If young people are the future and hope of our islands, then we are burying our hope and losing sight of our future at a significant rate.
Many of us are failing to realize, but our islands are in a grave state, no pun intended. We are losing our young people through carelessness on our roads and it is indeed a serious matter.
I recently lost two close relatives in road accidents, both promising young Caymanians well under the age of 25.
I have cried for too many young men over the last four years; young men I sat in classrooms with or passed on the school compound on a regular basis, young men who lost their lives behind steering wheels.
I fail to understand some of my fellow young drivers and sometimes wonder why they have changed their driving be3haviour since the day on which they were issued a driver’s licence. The speed and recklessness experienced on the roadways are not only unnecessary, but also very frightening. Some of these young drivers continue to subject their lives and the lives of many innocent others to great risk with their foolish antics.
So many suggestions have been made to help decrease the number of road accidents and fatalities involving young people. Some say the driving age should be increased and that proper driver’s education classes should be offered at each high school.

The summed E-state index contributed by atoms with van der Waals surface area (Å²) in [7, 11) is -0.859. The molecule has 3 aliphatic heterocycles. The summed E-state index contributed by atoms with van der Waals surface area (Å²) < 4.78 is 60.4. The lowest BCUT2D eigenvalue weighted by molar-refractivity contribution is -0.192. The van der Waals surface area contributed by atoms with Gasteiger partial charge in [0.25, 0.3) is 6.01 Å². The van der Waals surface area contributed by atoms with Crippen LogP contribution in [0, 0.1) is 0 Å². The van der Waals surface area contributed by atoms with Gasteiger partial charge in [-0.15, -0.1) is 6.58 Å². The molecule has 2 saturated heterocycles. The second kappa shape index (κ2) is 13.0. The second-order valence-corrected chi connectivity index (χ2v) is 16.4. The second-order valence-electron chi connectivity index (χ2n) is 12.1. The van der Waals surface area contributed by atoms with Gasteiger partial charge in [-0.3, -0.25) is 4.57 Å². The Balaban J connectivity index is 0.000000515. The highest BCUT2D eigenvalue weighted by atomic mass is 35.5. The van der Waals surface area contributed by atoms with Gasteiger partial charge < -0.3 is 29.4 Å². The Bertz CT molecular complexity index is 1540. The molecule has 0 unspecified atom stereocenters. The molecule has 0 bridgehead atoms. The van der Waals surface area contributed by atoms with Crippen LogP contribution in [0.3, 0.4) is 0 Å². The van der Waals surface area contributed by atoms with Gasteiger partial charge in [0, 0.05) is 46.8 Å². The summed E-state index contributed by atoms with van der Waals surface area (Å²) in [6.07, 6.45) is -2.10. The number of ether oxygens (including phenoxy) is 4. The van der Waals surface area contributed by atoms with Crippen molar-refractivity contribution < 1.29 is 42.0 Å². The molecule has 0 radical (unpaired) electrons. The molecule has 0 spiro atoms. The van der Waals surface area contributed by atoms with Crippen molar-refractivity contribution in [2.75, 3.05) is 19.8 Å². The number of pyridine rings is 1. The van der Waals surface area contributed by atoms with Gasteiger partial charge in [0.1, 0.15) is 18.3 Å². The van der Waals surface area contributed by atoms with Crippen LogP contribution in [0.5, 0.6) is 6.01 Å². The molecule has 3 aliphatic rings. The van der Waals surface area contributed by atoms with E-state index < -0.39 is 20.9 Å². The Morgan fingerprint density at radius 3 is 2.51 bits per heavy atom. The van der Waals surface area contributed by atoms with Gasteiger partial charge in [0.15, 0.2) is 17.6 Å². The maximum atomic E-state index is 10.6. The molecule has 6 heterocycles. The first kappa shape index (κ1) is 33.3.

Others insist that the licence examinations and the overall procedure for obtaining a licence should be more difficult. Many want to sue insurance companies when fatalities occur and strongly feel that they should deny coverage for drivers younger than 21 and the list goes on.
Ultimately, the onus is on each individual driver to take responsibility for his or her life, the lives of passengers and the lives of pedestrians and other drivers when behind the wheel. We are always eager to point fingers and place the blame on others when unfortunate situations occur.
Let us all put the blame on ourselves before these unnecessary tragedies take place.
My heart goes out to every family that has lost a loved one because of careless drivers. I am pleading with all drivers, but specifically the young ones: understand that when you injure or take the life of one individual, 101 other lives are affected.
That individual would have been someone’s role model, hero, teacher, best friend, colleague, inspiration and not to mention, someone’s child. Rest assured that none of these losses is easy to bear.
If you have no regard for your own life and personal safety, please do not end someone else’s life because of your own stupidity and recklessness.
May I therefore make a very special appeal to all drivers under the age of 25 (licensed or unlicensed): let us all join together to demonstrate our ability to act as responsible young adults who are preparing ourselves for responsible positions in these rapidly developing islands of ours.
Our parents, church brothers, sisters and others are praying for us.
Let us pray for ourselves and seek God’s guidance in the way we think, speak and act; especially our driving.